Students' preferences for different contexts for learning science

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  • Research in Science Education, 1996, 26(3), 34!-352

    Students' Preferences for Different Contexts for Learning Science

    Jung-Suk Choi and Jinwoong Song Taegu University


    The reasons for students' preferences for different contexts were investigated by surveying 379 high school students t'Year 1 I) in Taegu, Korea. Students were asked to select the most preferred and the least preferred context out of six presented contexts and to write reasons for their selections. The method of systemic network analysis was used to analyse students' written responses. It was shown that students' preferences were largely influenced by their perceptions of the relevance and the psychological effects which such contexts would have. In particular, the similarity to textbooks, the relevance to real life and the novelty of the contexts were shown to be the most important factors affecting students' preferences.

    The introduction of the APU (Assessment Performance Unit) Science assessment framework (Department of Education and Science (DES), 1979) recognised that three dimensions (concepts, process skills and contexts) are fundamental in the teaching and learning of school science. The attention of science educators, however, has been largely concentrated on the ftrst two dimensions. For example, research on inquiry learning and Piagetian studies during the 1960s and 1970s was mainly concerned with the dimension of process skills, whilst research on students' misconceptions during the 1980s put emphasis on the concept dimension.

    Althougla the dimension of contexts has been less studied by science educators, some interesting studies on the role of the context in science education have been conducted. For instance: Dreyfus and Jungwirth (1980) studied the effects of contexts on logical thinking; Reif and Larkin (1991) compared the roles of different contexts in cognition; Song and Black (1991, 1992) investigated the effects of contexts on the performance of process skills; Millar and Kragh (1994) gave some examples of children's context-specific reasoning; Gomez, Pozo and Sanz (1995) showed the contextual effect on conceptual performance; and Stinner (1989, 1990, 1994) illustrated a new way of teaching physics by suggesting the large context problem (LCP) approach. In addition, research by cogTfitive psycholo~sts has explored the role of context in general human reasoning (e.g., Kahneman, Slovic, & Tversky, 1982; Evans, 1989; Stelmach & Vroon, 1990; Light & Butterworth, 1992; Sternberg & Wagner, 1994).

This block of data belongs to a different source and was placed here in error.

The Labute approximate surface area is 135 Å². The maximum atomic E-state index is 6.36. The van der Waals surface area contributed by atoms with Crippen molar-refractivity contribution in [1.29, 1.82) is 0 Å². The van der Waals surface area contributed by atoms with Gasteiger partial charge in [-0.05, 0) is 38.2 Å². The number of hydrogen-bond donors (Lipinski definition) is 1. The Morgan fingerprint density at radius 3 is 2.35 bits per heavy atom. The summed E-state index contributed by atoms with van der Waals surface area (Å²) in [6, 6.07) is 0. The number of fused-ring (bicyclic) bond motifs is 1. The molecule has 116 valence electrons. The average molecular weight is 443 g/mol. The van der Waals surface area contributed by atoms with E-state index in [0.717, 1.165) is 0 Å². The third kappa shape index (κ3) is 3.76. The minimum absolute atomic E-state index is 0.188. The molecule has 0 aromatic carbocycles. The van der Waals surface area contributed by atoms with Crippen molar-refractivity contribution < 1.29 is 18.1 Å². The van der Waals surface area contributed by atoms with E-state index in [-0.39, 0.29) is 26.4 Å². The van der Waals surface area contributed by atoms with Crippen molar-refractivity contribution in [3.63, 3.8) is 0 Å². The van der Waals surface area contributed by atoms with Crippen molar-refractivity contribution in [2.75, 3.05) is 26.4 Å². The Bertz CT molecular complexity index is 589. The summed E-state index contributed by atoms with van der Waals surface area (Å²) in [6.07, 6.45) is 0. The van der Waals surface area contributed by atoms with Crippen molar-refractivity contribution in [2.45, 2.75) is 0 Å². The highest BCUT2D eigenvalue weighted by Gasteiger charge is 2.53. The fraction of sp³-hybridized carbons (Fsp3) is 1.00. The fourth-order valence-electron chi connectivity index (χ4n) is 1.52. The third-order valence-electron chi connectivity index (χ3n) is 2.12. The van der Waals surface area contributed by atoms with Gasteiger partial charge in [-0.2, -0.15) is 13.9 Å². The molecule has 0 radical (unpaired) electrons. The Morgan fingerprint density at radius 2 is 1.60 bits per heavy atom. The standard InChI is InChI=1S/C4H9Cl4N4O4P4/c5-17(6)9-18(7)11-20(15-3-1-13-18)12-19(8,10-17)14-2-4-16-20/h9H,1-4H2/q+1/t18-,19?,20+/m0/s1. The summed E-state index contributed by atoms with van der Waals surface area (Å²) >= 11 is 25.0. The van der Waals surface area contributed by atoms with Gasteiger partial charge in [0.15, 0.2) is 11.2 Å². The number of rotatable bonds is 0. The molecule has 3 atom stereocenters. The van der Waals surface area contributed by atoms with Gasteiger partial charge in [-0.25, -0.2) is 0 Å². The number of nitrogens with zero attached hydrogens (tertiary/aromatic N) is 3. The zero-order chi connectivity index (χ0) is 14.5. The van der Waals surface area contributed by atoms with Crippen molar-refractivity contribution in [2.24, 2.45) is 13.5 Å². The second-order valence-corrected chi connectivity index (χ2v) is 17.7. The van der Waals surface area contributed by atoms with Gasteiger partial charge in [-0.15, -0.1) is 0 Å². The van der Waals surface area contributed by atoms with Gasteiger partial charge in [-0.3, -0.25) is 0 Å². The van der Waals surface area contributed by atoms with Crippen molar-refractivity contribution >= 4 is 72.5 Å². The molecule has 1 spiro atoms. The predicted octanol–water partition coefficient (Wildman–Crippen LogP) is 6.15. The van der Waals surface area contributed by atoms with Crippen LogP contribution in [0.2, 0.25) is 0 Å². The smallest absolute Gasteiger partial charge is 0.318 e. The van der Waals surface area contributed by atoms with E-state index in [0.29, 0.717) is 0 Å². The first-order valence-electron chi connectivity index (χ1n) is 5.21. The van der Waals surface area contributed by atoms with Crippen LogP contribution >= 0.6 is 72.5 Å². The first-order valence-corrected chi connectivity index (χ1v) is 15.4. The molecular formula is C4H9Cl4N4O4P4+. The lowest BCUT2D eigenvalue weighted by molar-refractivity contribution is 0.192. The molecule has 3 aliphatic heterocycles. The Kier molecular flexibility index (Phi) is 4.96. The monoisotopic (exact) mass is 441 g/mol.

A previous study by the authors (Song & Choi, 1994) investigated students' preferences for different contexts in learning basic concepts of mechanics and the way in which contexts were used in secondary school textbooks. It was shown that students' preferences were considerably different according to contexts and that the trend of students' preferences was very consistent across gender, academic stream and achievement level of students. In addition, the textbooks used in secondary schools were found to use contexts that are the opposite to the students' preferences.

    The subsequent questions raised were then,

    Why do students like or not like certain contexts in learning science? ...Why do some contexts attract students' attention so much and others fail to do so?

    Which aspects of the contexts contribute to these different preferences?

    Thus, in this study, we tried to understand why students perceived certain contexts more favourably then others for the learning of science concepts.


    Methods and Data Analysis

    In this study, a survey method was used. For developing survey questionnaires, two concepts in mechanics (free-faU motion and frictional force) and six different contexts (Laboratory, Everyday Life, Sports, Military Weapons, Living Things, and Natural Phenomena) were identified.

    The two concepts investigated in this study were those which showed typical results in our previous study. For each concept, six concrete examples, representing the six contexts, were given as possible starting points for learning activities relating to that particular concept. Special attention was given to ensuring that these contexts were familiar to ordinary high-school students.

    A total of 379 high school students (17-18 years old, Year 11) with nearly equal numbers of each sex were involved in the survey. The students were selected from four different single-sex high schools, two classrooms from each school. These schools were considered to be typical of ordinary high schools in Tae~ma City.